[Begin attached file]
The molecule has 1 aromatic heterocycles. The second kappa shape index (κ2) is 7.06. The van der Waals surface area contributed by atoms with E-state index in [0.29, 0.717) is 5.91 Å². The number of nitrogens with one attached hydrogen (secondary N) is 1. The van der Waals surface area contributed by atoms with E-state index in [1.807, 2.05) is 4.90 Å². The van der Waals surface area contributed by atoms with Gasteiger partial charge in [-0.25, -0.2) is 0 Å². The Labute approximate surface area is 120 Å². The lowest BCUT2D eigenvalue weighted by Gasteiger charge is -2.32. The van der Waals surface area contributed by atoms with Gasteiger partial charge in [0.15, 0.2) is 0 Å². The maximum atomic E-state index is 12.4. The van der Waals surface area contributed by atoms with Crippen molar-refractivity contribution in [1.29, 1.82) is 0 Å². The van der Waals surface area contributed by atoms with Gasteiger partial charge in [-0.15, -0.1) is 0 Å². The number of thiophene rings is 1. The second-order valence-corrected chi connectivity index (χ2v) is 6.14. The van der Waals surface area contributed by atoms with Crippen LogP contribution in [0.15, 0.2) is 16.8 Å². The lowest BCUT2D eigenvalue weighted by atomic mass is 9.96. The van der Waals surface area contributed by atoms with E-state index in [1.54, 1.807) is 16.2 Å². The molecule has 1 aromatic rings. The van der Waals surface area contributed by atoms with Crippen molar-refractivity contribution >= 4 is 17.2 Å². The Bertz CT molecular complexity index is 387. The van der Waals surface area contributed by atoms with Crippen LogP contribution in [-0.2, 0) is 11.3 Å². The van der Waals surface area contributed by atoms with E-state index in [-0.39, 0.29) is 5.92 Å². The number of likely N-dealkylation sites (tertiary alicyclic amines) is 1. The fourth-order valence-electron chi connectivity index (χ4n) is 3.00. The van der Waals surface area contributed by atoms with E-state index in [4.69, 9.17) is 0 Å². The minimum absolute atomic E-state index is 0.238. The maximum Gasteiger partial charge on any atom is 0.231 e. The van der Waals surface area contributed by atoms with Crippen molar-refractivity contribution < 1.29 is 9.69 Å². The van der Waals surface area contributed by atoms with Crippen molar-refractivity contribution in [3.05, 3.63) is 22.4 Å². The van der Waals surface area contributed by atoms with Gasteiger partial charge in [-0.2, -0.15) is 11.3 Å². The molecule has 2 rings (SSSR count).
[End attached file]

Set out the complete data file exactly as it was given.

The molecule has 1 aromatic heterocycles. The second kappa shape index (κ2) is 7.06. The van der Waals surface area contributed by atoms with E-state index in [0.29, 0.717) is 5.91 Å². The number of nitrogens with one attached hydrogen (secondary N) is 1. The van der Waals surface area contributed by atoms with E-state index in [1.807, 2.05) is 4.90 Å². The van der Waals surface area contributed by atoms with Gasteiger partial charge in [-0.25, -0.2) is 0 Å². The Labute approximate surface area is 120 Å². The lowest BCUT2D eigenvalue weighted by Gasteiger charge is -2.32. The van der Waals surface area contributed by atoms with Gasteiger partial charge in [0.15, 0.2) is 0 Å². The maximum atomic E-state index is 12.4. The van der Waals surface area contributed by atoms with Crippen molar-refractivity contribution in [1.29, 1.82) is 0 Å². The van der Waals surface area contributed by atoms with Gasteiger partial charge in [-0.15, -0.1) is 0 Å². The number of thiophene rings is 1. The second-order valence-corrected chi connectivity index (χ2v) is 6.14. The van der Waals surface area contributed by atoms with Crippen LogP contribution in [0.15, 0.2) is 16.8 Å². The lowest BCUT2D eigenvalue weighted by atomic mass is 9.96. The van der Waals surface area contributed by atoms with E-state index in [1.54, 1.807) is 16.2 Å². The molecule has 1 aromatic rings. The van der Waals surface area contributed by atoms with Crippen molar-refractivity contribution >= 4 is 17.2 Å². The Bertz CT molecular complexity index is 387. The van der Waals surface area contributed by atoms with Crippen LogP contribution in [-0.2, 0) is 11.3 Å². The van der Waals surface area contributed by atoms with E-state index in [-0.39, 0.29) is 5.92 Å². The number of likely N-dealkylation sites (tertiary alicyclic amines) is 1. The fourth-order valence-electron chi connectivity index (χ4n) is 3.00. The van der Waals surface area contributed by atoms with E-state index in [4.69, 9.17) is 0 Å². The minimum absolute atomic E-state index is 0.238. The maximum Gasteiger partial charge on any atom is 0.231 e. The van der Waals surface area contributed by atoms with Crippen molar-refractivity contribution < 1.29 is 9.69 Å². The van der Waals surface area contributed by atoms with Crippen molar-refractivity contribution in [3.05, 3.63) is 22.4 Å². The van der Waals surface area contributed by atoms with Gasteiger partial charge in [-0.2, -0.15) is 11.3 Å². The molecule has 2 rings (SSSR count).